Value-neutrality is keeping our emotions and biases in check when dealing with information and conclusions.  Confirmation bias matters a lot less on the mundane aspects of living, or even in relationships, but for information and advice, perhaps nothing is more important.  If information is given by someone who does not care to know about themselves, the application is limited, even dangerous.  Everything has been filtered through what cannot be broadly applied: subjectivity.  If we try to put aside subjectivity, we have a chance at honesty.

Weakness matters far more than strengths.  Nothing fails for its strengths, but for lack of understanding and continual pain caused by weakness.  Weakness is simply our coping mechanisms, which appear to the untrained eye as only selfishness, but it is what humans have used to get by, usually for many generations.  Many of the most significant weaknesses are as as much a biological — and by extension, environmental — proclivity, as a personality one.  We rely on the most detrimental parts of our nature.  The greater the weakness, the more important it is to us, usually.   But the identification is just as difficult as organization and action, and both phases are ongoing, because identification is easily exchanged for indifference.

Many wealthy people are unhappy because they haven’t dealt with their weaknesses, not because of a lack of strengths.  They usually have it all — beauty, skill, generosity, or money — and there is no guarantee of anything meaningful because their aim on what they need is continuously off, because they do not know themselves.  When you do not know what you need, you are left only then to instinct and emotion; life is acting upon you.

Dysfunction is drawn to dysfunction, even if the dysfunction is of a different brand; this is why childhood matters, because this is where familiarity starts.  

Humans are drawn to what feels familiar, and what is most familiar is you.  You live with yourself every day.  So it is worth all effort and all honesty to make sure that what is familiar to you is healthy.

To be human is to:

1. Examine.  

2. Be honest with yourself.  To love is to understand.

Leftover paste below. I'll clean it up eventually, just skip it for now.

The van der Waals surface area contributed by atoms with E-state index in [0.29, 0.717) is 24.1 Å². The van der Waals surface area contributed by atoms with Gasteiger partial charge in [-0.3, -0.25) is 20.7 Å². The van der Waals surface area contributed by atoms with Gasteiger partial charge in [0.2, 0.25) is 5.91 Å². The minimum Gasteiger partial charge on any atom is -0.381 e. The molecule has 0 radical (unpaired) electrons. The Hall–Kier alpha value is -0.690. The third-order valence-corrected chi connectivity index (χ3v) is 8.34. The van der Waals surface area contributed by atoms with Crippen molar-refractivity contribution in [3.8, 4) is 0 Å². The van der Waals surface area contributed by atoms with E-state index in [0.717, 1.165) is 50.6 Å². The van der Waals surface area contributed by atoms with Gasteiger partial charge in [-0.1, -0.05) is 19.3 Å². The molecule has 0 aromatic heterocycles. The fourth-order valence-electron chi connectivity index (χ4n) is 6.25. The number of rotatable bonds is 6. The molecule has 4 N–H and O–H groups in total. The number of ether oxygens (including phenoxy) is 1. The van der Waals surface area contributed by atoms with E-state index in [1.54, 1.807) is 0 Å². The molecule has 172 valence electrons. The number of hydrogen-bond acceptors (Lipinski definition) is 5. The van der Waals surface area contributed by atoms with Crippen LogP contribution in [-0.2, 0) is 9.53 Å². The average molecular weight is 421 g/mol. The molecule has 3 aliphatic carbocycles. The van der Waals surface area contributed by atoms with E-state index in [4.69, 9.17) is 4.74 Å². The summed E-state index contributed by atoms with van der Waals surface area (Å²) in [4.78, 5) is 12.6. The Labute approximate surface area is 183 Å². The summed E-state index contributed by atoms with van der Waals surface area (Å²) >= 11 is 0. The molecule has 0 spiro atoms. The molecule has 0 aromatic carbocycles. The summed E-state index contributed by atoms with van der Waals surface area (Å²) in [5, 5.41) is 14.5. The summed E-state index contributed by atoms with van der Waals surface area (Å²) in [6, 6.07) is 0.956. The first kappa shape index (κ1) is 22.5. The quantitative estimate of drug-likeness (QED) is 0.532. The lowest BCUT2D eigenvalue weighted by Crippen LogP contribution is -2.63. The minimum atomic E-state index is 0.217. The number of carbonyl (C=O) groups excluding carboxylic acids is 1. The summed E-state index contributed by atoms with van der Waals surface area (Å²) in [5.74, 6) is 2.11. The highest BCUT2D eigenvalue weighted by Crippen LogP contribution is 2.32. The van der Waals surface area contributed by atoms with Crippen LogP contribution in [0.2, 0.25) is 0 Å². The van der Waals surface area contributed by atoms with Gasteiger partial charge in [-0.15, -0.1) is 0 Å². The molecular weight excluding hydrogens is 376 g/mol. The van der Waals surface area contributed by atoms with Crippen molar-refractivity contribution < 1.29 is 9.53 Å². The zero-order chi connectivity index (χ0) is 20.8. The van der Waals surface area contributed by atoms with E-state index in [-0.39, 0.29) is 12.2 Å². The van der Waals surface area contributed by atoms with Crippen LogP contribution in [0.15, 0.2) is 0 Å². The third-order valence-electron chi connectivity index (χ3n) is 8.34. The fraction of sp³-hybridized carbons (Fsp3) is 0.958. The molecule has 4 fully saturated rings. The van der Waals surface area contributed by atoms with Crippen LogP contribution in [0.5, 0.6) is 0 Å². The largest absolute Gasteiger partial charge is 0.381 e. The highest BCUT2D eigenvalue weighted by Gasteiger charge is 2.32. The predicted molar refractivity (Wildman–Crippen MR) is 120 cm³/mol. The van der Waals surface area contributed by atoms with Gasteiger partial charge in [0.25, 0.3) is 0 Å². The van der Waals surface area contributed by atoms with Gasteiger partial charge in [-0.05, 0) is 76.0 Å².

3. Change.  Intelligence is adaptation to our new environment: the technological age, where brawn has diminished significantly in utility.  What separates us from animals is our ability to think broadly and to change, and autonomy is only for those to claim.

What to Take

Hurricane Irma is about to hit Florida, and it’s a good time to make a list of the things you would take and also to take a picture of your property and possessions for insurance purposes.

Pack in your car:

1. Pat in her kennel, with food and litter

2. necessities – most things on my Travel List, shoes, socks, jackets, blankets

3. first aid kit and some food/water/ice

4. anything irreplaceable – SD cards, hard drive, paperwork, art (photos, if you have them)

5. anything expensive and compact – laptops, cameras, steno machine, Vitamix, favorite clothes, some makeup

 

What not to take:

anything bulky – no furniture

any hobby/outdoor equipment

oddball things like light bulbs, paper clips

anything heavy – bottles of product, liquids that aren’t water, batteries (unless I had a flashlight)

 

Estimated losses for a minimalist:

If I had an hour to clear out and everything else were wiped out in a disaster – fire, hurricane, or earthquake –  this is the cost it would take to replace:
kitchenware – 1K
oddball household things – 1K
furniture – 5K

Most families own more things and also have more people in a house, but this is a rough estimate.  Most minimalists, I would guess, would lose 5K total, unless they owned their house. Some could pack everything in one suitcase if they’re nomadic and don’t own kitchenware or furniture.

This post covers ideas for preparation and also how much it would cost to furnish a house as a minimalist, in the interest of peace of mind.

The Time is Now: The Journey to Minimalism

I rarely talk about why I became a minimalist.  This is because details and specifics rarely interest me in comparison to ideas.  I like concepts, principles, the root cause — jumping between them — and art.  But details are important to many people, whether they’re important to me, and the details give clarity and closeness.  Explaining anything, even yourself, is never a bad idea, and I try to find better ways to.

My motto is to assume nothing; confirm.  What is apparent to me is not apparent to others, and vice-versa.  Small talk interests many people.  People want to hear about the day from their spouse.  Some intuitives will post a meme alluding, I never cared about the specifics, let’s talk about the big things.  But the specifics matter to a lot of people — in fact, to most of the population.  Consideration hold societies together.  So many sensors have put up with my trains of thought, and I can learn to enjoy nuts and bolts and emotion.

Hurricane Harvey:

Hurricane Harvey has swept through Houston.  My family moved to Houston after I graduated college so that my brother and sister could attend court reporting school after me. The damage Harvey has done to homes, possessions, and peace of mind/physical health is being calculated, but it is impossible.  We cannot fathom what is going on unless we’re on the ground where it’s taking place.

Sewage smell from the amalgamation of everything imaginable in Houston, the loss of life, and a what now?  The processing of the event happens slowly.   Water rises quickly.  Some were in their beds sleeping at night.  Some were on their way home from work and could not make it back to their neighborhood.  Everything is lost.